On Friday, September 5, the mayor, invoking his emergency powers, issued an executive order suspending demolition review by the Neighborhood Conservation District Committee (NCDC), the body designed to keep an eye on properties in National Register and older neighborhoods outside of the local historic districts. The committee's normally-scheduled meeting the previous Monday had been scuttled by the city's mandatory evacuation due to Hurricane Gustav. The mayor's action triggered a flurry of activity within the Department of Safety and Permits, which began to write demolition permits at an accelerated pace for the next two weeks. By 5:00 p.m. on Friday, September 19 (when the mayor's executive order was rescinded), about 200 permits had been written.
At least 18 properties under the jurisdiction of the NCDC were demolished this past week, including an especially tragic one at 923-25 St. Maurice Street, just outside the boundaries of the local Holy Cross historic district. The property had been cited as an imminent health threat and was on the agenda of the September meeting of the NCDC, which was canceled due to the mayor’s order. I went to City Hall Wednesday morning and talked to a staff member of Councilwoman Cynthia Willard-Lewis in whose district the house is located, urging the staff member to relay to the councilwoman that the house was not in imminent danger of collapse and could be saved.
Later that day, Willard-Lewis scolded the preservation community at the City Council recovery committee meeting, while commending the city inspectors for making their decisions "based on science, not on emotions." The house was demolished. It turns out that the city assessor’s office had not properly updated the ownership records for the St. Maurice house, so all attempts to reach the owner were too late to save the building. The wife of the couple owning the house had lost her job with the public school district after Katrina, we learned when the owner finally was reached — but most heart-breaking, was the fact that the couple had just received their Road Home money to repair the house. Had Willard-Lewis stepped in and stopped the demolition, the house — and the family — would have had a whole different story. Had there been a public hearing on the proposed demolition, the likelihood of the correct owner being identified would also have increased.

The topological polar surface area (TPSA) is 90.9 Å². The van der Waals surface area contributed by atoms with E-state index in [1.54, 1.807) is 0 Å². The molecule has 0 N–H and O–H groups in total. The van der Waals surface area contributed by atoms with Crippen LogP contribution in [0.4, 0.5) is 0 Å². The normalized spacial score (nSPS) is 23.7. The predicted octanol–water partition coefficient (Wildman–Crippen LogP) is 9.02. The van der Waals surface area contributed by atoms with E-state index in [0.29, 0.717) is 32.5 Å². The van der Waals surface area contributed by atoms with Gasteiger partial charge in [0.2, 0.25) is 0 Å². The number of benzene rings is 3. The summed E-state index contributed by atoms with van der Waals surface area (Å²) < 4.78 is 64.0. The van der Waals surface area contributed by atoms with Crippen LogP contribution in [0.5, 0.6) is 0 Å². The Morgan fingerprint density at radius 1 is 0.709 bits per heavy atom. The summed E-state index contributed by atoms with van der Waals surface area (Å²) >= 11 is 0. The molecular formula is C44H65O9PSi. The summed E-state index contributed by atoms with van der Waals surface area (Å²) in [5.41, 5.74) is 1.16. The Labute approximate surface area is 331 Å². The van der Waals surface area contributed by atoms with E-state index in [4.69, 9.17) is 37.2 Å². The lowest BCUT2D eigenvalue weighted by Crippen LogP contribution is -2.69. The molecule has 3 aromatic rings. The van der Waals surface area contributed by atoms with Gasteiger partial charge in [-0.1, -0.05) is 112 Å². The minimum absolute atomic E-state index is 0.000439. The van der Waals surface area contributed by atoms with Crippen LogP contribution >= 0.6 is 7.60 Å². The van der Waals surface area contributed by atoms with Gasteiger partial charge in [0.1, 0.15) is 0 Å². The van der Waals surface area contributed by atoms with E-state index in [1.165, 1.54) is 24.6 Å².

The incompetence of code enforcement throughout the city continued to be recorded by the local media this past week. In one story, a woman who had evacuated the city for hurricane Gustav returned to find her home in New Orleans East demolished. In another case, the city’s code enforcement department cited and fined the owner of an occupied commercial building in New Orleans East for blight and threatened demolition. See the two links below for details:
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